.The endocrine portion only accounts for 2% of the total mass of the pancreas.^ The endocrine portion only accounts for 2% of the total mass of the pancreas.

^ A mass of abnormal cells that forms in the endocrine (hormone-producing) tissues of the pancreas.
  • Dictionary of Cancer Terms - National Cancer Institute 13 January 2010 7:17 UTC www.cancer.gov [Source type: Academic]

.Within the islets of Langerhans, beta cells constitute 60–80% of all the cells.^ Islet of Langerhans: the cells within the pancreas that produce insulin and glucagon.

^ Within the islets of Langerhans, beta cells constitute 60–80% of all the cells.

^ Beta cells are found in areas of the pancreas called the Islets of Langerhans.
  • CDC's Diabetes Program - Publications & Products - Take Charge of Your Diabetes - Glossary 13 January 2010 7:17 UTC www.cdc.gov [Source type: FILTERED WITH BAYES]

.In beta cells, insulin is synthesized from the proinsulin precursor molecule by the action of proteolytic enzymes, known as prohormone convertases (PC1 and PC2), as well as the exoprotease carboxypeptidase E.^ What is the action of insulin on your fat cells?
  • Low Carb Research & Studies - Insulin and It's Metabolic Effects 13 January 2010 7:17 UTC www.lowcarb.ca [Source type: Original source]

^ Injected insulin keeps my pancreas from producing and releasing insulin on that occasion, so my pancreas does not burn out its own insulin producing beta cells as quickly as it would have .
  • Using Insulin: The Non-Diabetic Use of Insulin for Anti-Aging 13 January 2010 7:17 UTC www.rajeun.net [Source type: Original source]

^ This occurs because as we lose beta cells, blood glucose levels rise more often and more insulin is needed to bring blood glucose levels down.
  • Using Insulin: The Non-Diabetic Use of Insulin for Anti-Aging 13 January 2010 7:17 UTC www.rajeun.net [Source type: Original source]

[9] These modifications of proinsulin remove the center portion of the molecule (ie, C-peptide), from the C- and N- terminal ends of proinsulin. .The remaining polypeptides (51 amino acids in total), the B- and A- chains, are bound together by disulfide bonds/disulphide bonds.^ Insulin glulisine differs from regular human insulin by the substitution of amino acid residues at positions 3 and 29 of the B chain (3 B -Asp → 3 B -Lys and 29 B -Lys → 29 B -Glu) [ figure 1 ].
  • Clinical Pharmacokinetics and Pharmacodynamics of Insulin Gl... : Clinical Pharmacokinetics 13 January 2010 7:17 UTC adisonline.com [Source type: Academic]

.Confusingly, the primary sequence of proinsulin goes in the order "B-C-A", since B and A chains were identified on the basis of mass, and the C peptide was discovered after the others.^ Confusingly, the primary sequence of proinsulin goes in the order "B-C-A", since B and A chains were identified on the basis of mass, and the C peptide was discovered after the others.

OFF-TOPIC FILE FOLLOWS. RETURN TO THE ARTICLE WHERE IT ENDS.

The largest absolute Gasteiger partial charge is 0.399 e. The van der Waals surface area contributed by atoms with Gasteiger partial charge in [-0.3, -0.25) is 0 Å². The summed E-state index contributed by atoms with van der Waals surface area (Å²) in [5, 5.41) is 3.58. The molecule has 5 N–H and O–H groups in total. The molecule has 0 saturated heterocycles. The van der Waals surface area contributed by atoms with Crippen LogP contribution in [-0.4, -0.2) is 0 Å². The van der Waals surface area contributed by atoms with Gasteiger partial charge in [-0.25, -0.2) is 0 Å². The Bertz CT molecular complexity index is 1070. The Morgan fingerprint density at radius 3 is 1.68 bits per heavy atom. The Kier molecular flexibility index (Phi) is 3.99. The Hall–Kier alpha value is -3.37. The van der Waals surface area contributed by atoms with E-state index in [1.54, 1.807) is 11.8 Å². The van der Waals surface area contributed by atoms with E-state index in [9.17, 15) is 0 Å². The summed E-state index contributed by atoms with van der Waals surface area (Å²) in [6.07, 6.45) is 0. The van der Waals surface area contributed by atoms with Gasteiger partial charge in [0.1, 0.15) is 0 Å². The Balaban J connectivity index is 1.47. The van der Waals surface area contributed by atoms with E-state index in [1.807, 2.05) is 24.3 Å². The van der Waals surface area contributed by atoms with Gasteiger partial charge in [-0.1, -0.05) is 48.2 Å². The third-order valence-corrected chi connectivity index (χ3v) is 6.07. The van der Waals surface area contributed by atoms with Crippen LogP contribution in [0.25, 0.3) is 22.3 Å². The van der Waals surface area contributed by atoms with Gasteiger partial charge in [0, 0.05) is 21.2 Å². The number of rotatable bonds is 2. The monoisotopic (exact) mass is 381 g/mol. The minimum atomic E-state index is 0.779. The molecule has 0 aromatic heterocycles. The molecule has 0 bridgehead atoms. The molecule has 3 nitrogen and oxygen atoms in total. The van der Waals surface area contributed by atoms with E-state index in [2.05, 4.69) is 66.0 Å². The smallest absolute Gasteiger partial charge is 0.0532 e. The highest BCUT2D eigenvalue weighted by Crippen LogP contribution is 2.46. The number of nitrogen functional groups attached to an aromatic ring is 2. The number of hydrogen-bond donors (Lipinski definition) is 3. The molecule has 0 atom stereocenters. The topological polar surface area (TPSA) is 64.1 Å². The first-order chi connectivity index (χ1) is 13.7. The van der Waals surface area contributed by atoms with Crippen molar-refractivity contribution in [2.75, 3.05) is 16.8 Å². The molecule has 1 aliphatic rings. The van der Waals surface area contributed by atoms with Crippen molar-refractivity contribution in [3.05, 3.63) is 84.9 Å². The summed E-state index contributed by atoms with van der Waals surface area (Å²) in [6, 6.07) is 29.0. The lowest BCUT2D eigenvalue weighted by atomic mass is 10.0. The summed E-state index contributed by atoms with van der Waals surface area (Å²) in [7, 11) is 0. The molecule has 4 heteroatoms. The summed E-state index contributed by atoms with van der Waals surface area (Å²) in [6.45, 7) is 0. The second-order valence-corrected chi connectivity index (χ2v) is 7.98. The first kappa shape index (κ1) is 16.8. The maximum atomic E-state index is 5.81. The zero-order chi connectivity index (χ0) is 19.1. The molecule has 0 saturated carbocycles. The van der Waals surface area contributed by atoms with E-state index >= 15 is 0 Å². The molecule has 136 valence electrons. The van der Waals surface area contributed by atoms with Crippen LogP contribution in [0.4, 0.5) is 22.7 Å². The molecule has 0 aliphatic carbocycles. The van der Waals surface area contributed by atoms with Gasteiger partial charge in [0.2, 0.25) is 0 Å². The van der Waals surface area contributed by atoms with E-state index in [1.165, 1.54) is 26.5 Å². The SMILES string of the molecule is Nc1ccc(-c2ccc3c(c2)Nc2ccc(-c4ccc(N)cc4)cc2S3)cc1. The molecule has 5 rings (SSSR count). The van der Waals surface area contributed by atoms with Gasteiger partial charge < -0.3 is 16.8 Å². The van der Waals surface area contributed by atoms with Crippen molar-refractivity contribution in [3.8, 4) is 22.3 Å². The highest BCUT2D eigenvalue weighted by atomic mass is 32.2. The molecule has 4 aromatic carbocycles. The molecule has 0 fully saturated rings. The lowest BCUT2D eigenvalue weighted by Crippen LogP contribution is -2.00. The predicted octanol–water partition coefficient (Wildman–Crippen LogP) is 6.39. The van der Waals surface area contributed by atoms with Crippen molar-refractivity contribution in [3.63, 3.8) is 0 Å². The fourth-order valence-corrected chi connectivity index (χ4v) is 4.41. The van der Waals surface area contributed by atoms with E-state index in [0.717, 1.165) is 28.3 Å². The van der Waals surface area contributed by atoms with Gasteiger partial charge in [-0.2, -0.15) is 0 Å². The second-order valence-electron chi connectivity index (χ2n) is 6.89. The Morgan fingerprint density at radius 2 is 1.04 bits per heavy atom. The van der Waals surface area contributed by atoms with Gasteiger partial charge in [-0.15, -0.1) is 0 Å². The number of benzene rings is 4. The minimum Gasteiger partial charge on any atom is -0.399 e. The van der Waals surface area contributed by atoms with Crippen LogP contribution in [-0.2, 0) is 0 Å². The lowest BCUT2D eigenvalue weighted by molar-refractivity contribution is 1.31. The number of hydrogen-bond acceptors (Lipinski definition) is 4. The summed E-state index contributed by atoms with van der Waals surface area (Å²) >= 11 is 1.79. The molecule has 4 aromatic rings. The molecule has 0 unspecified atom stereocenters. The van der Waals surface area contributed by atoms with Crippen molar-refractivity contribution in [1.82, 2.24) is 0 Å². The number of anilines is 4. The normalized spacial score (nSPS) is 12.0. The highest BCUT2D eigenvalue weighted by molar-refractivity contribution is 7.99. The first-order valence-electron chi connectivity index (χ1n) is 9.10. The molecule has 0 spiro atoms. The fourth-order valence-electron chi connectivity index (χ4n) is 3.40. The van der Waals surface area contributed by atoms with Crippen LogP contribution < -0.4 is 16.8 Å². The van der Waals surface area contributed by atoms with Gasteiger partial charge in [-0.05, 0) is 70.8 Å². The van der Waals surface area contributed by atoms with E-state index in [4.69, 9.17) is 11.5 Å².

^ Since the exact DNA sequence of each chain is known, they synthesize each mini-gene's DNA in an amino acid sequencing machine.
  • How insulin is made - material, manufacture, history, used, parts, components, structure, steps, product, machine, History, Raw Materials, The Manufacturing Process of insulin, Quality Control 13 January 2010 7:17 UTC www.madehow.com [Source type: FILTERED WITH BAYES]
  • Insulin: How Products are Made 13 January 2010 7:17 UTC www.enotes.com [Source type: Academic]

^ After preproinsulin, the chain evolves into proinsulin, still a single chain but without the signaling sequence.
  • How insulin is made - material, manufacture, history, used, parts, components, structure, steps, product, machine, History, Raw Materials, The Manufacturing Process of insulin, Quality Control 13 January 2010 7:17 UTC www.madehow.com [Source type: FILTERED WITH BAYES]
  • Insulin: How Products are Made 13 January 2010 7:17 UTC www.enotes.com [Source type: Academic]

The endogenous production of insulin is regulated in several steps along the synthesis pathway:
.It has been shown that insulin and its related proteins, are also produced inside the brain and that reduced levels of these proteins are linked to Alzheimer's disease.^ This level of insulin administration produced a 32% reduction in protein breakdown (4).
  • Insulin insulin Anabolic SteroidProfiles - Steroid . com 13 January 2010 7:17 UTC www.steroid.com [Source type: General]

^ A naturally produced molecule called resveratrol, found in the skin of red grapes, has been shown to lower insulin levels in mice when injected directly into the brain, even when the animals ate a high-fat diet.
  • Insulin News - insciences 13 January 2010 7:17 UTC insciences.org [Source type: Academic]

^ At these sites insulin facilitates the transport of glucose and amino acids across the cell membrane to be used inside the cell for energy and protein synthesis.

[10][11][12]

Release

.Beta cells in the islets of Langerhans release insulin in two phases.^ Beta cells are found in areas of the pancreas called the Islets of Langerhans.
  • CDC's Diabetes Program - Publications & Products - Take Charge of Your Diabetes - Glossary 13 January 2010 7:17 UTC www.cdc.gov [Source type: FILTERED WITH BAYES]